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Mounting Challenges for Aluminium Firms

The STAR - Monday, September 29, 2008

With the present difficult market conditions, local aluminium product companies will need to enhance their manufacturing capability. This is the key to building sustainable competitive advantage and maximising value for shareholders.

By Hanim Adnan and Eugene Mahalingam

IT will be an uphill task ahead for the local aluminium products sector although industry players are still optimistic of their future prospects.

Companies which have registered reasonable returns and given good dividends in the past three to five years, are now bracing for further challenges.

This is given the softening global demand, escalating energy costs and increasing influx of cheap imports from China.


An interior of Alcom's factory in Bukit Raja Industrial Estate, Klang
 
The two main segments of the local aluminium sector are the rolled products and extrusion industry players.

Due to the capital and technology intensive nature of their operations, there are only two players in local rolled products (sheet and foil) - Aluminium Company of Malaysia Bhd (Alcom) and Hydro Aluminium Malaysia Sdn Bhd.

The extrusion industry, however, is more fragmented with many players including big listed groups like LB Aluminium Bhd, Press Metal Bhd and Metech Group Bhd.

 
Tan See Ping

Reasonable revenue but healthy dividends

Over the past five years, analysts said most aluminium players were estimated to have grown on average by about 20% to 25% per annum in terms of revenue, thanks to the increase in global aluminium price.

Total dividend payout among major listed players over the past three years was also good averaging about 2% to 10% per annum despite tough market conditions.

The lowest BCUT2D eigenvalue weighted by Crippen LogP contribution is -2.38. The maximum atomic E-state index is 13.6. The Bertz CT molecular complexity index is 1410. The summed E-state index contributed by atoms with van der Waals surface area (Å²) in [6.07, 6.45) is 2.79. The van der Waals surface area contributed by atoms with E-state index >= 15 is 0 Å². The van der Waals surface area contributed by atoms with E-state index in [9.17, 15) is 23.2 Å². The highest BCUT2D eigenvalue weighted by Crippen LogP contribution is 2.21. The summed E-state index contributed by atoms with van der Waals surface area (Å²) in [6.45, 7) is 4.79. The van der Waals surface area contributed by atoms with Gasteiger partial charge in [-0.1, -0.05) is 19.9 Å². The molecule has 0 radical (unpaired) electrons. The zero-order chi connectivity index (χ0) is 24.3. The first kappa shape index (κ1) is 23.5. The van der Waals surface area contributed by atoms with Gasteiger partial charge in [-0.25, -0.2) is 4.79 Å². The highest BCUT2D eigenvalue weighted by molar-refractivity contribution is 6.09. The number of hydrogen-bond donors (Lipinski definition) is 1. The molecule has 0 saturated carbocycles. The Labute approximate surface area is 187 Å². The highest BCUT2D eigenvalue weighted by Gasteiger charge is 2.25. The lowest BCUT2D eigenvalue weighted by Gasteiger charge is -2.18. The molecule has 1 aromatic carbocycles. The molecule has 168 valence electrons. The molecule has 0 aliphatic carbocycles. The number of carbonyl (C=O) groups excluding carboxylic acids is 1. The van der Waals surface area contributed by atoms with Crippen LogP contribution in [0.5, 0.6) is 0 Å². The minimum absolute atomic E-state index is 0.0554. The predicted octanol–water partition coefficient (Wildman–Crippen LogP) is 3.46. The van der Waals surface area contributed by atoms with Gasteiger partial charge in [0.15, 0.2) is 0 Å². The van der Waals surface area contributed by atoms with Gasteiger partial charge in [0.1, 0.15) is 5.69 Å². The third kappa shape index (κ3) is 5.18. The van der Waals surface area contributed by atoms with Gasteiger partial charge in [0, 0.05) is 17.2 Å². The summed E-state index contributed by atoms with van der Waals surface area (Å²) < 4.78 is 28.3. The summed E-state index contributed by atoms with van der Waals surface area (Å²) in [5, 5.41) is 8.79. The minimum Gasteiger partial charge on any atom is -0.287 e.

In terms of production tonnage, some players have expanded their production tonnage by an average of about 4% per annum in the past few years.

Malaysia’s largest rolled products producer Alcom has been paying out dividends in the range of 10% to 15% per annum over the past five years.

Managing director Tan See Ping told StarBiz: “I believe shareholders have come to view Alcom as a company with consistent track record for paying healthy dividends.

“We hope we can continue to meet that expectation.”

A recent publication by the Minority Shareholder Watchdog Group reported Alcom as the 14th best performer among the top 500 companies on Bursa Malaysia in terms of dividend yield over a three-year period.

For the 15-month financial year ended March 31, Alcom paid a gross dividend of 12.5% amounting to a total net payout of RM12.2mil.

Alcom, which produces about 35,000 tonnes per annum, accounts for over 60% of total sheet and foil production in Malaysia, while the remaining production is by Hydro Aluminium Malaysia in Johor.

A ship loaded with alumina about to head for the worldmarket

Challenges ahead

Tan said the major challenge for local players would be in the increase of low-priced imports from China.

He said aluminium millers in China were able to procure raw aluminium ingots at prices traded on the Shanghai Futures Exchange, which are typically lower than London Metal Exchange (LME) prices.

In addition, Chinese millers enjoy export tax rebates on some of their products, which also gave them sizeable cost advantage.

In recent years, Tan said the Chinese government had eliminated or reduced rebates on aluminium extrusions, but this had yet to happen for aluminium rolled products.

“When that materialises, it will be a major upside for local rolled products manufacturers like Alcom,” he added.

Tan pointed out that raw materials (aluminium ingots) accounted for a high percentage of local aluminium companies’ operating costs - between 60% to 80% depending on the price of aluminium, which fluctuates with the prices on the LME.